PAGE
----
In addition, HIV/AIDS threatens national and international security. As Bill Clinton told the International AIDS Conference this summer, HIV poses a threat ‘not simply to our health but to our economic well being and to our very security. A hundred million AIDS cases means more terror, more mercenaries, more war, destruction and the failure of fragile democracies.’

The tide can be turned. Some nations have brought the epidemic under control and are reducing infections. Uganda’s rate of infection is down from 20% in the early 1990s to about 5% now. Cambodia, Thailand and Senegal have been praised for their HIV prevention work . And Chine has shown some success in reducing HIV/AIDS in high risk groups and in improving openness.

But there is so much that needs to be done.

We need a massive expansion of work to prevent the spread of HIV. Fewer than one in five people at risk have access to preventive services. Education is a proven weapon against HIV – but a UN report says the vast majority of the world’s young people have no idea how HIV/AIDS is transmitted, or how to protect themselves.

We also need to greatly improve the lives of people with HIV, through care and support initiatives. In Africa, HIV treatment reaches just one in every thousand people whose lives it could save. And people with HIV the world over suffer terrible stigma and discrimination.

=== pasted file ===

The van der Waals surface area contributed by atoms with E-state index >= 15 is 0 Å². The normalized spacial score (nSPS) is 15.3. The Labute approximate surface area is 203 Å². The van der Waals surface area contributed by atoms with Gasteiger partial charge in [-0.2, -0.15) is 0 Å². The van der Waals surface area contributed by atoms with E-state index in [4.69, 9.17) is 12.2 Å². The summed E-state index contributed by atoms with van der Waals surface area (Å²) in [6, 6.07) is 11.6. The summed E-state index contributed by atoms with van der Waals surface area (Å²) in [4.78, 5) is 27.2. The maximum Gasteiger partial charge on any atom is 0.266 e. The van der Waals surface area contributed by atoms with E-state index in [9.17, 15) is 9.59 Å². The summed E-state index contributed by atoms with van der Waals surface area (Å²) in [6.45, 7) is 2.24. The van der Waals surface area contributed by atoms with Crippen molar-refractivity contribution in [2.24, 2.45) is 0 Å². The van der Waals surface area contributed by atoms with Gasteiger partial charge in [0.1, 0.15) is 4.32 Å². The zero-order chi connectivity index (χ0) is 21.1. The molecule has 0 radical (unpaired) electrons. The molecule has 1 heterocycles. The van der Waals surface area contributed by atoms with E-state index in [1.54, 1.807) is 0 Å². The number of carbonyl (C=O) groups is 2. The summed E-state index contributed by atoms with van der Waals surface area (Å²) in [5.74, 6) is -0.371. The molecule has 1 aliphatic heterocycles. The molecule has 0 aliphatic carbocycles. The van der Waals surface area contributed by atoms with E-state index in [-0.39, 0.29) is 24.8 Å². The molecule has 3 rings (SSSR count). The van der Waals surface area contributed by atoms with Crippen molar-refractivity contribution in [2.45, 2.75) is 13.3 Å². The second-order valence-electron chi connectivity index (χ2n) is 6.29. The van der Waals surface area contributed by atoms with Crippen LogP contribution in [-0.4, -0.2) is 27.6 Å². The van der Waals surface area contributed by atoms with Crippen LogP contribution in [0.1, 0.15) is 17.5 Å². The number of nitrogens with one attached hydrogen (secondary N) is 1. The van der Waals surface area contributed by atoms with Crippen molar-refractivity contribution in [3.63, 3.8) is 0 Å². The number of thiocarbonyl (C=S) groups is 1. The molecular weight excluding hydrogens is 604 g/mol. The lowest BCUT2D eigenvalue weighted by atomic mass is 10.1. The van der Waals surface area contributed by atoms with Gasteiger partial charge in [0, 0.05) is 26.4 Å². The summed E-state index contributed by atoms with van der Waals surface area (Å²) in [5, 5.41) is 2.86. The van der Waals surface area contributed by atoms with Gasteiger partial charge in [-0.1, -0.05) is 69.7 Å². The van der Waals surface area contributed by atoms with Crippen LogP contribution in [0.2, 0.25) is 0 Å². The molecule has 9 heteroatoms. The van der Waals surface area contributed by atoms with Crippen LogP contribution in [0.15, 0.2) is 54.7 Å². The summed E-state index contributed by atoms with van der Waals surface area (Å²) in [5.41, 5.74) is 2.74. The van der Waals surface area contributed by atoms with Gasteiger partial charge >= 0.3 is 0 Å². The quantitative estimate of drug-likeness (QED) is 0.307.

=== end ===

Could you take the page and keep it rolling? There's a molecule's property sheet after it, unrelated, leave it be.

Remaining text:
The good news is that there is more money spent on AIDS than ever before – six times more in developing countries than in 1998. The UK alone invested over £200m in HIV/AIDS programmes last year, supporting programmes in more than 40 countries, and has committed $200m to the Global Fund to fight AIDS TB and Malaria.

But the bad news is that that is nowhere near enough. UNAIDS estimates that AIDS spending in low and middle income countries needs to rise to $10bn per year by 2005- three times its current level.

The insanity of the global AIDS crisis is that it was entirely avoidable. We know what causes AIDS, and we know how to prevent it. The flip side of this coin is that we can stop the crisis from getting worse. This July an international group of experts put together a blueprint for action that would prevent 29 million new cases of HIV by the end of the decade -almost two thirds of the predicted new infections. There is a real opportunity to prevent tens of millions of personal tragedies and to avert further national catastrophes.
Our duty to work urgently to combat AIDS is not just altruistic. Self-interest also dictates that we act.

Firstly, as I have mentioned, the scale of the AIDS crisis represents a real threat to international stability – and has been formally recognised as a potential risk to security by the United Nations Security Council.

Secondly, AIDS is wiping out decades of investment from Britain and other countries to help people in developing countries, undermining all the work that has been done to help those nations reduce poverty and conflict and improve education and health.

Thirdly, as new HIV diagnoses in the UK reach record levels, the global AIDS crisis is reflected in our own HIV epidemic. Nearly three quarters of new diagnoses in the UK of heterosexually transmitted HIV – 1926 people in 2001 – are among people who are from Africa or who lived there for many years. Nearly half of the people newly diagnosed with heterosexually transmitted HIV in Scotland in the last year were exposed to the virus in Africa.

AIDS is a human tragedy and an international emergency. We know how to prevent it. We must act to do so.

Gavin Strang is MP for Edinburgh East and Musselburgh, and was the architect of the AIDS (Control) Act 1987.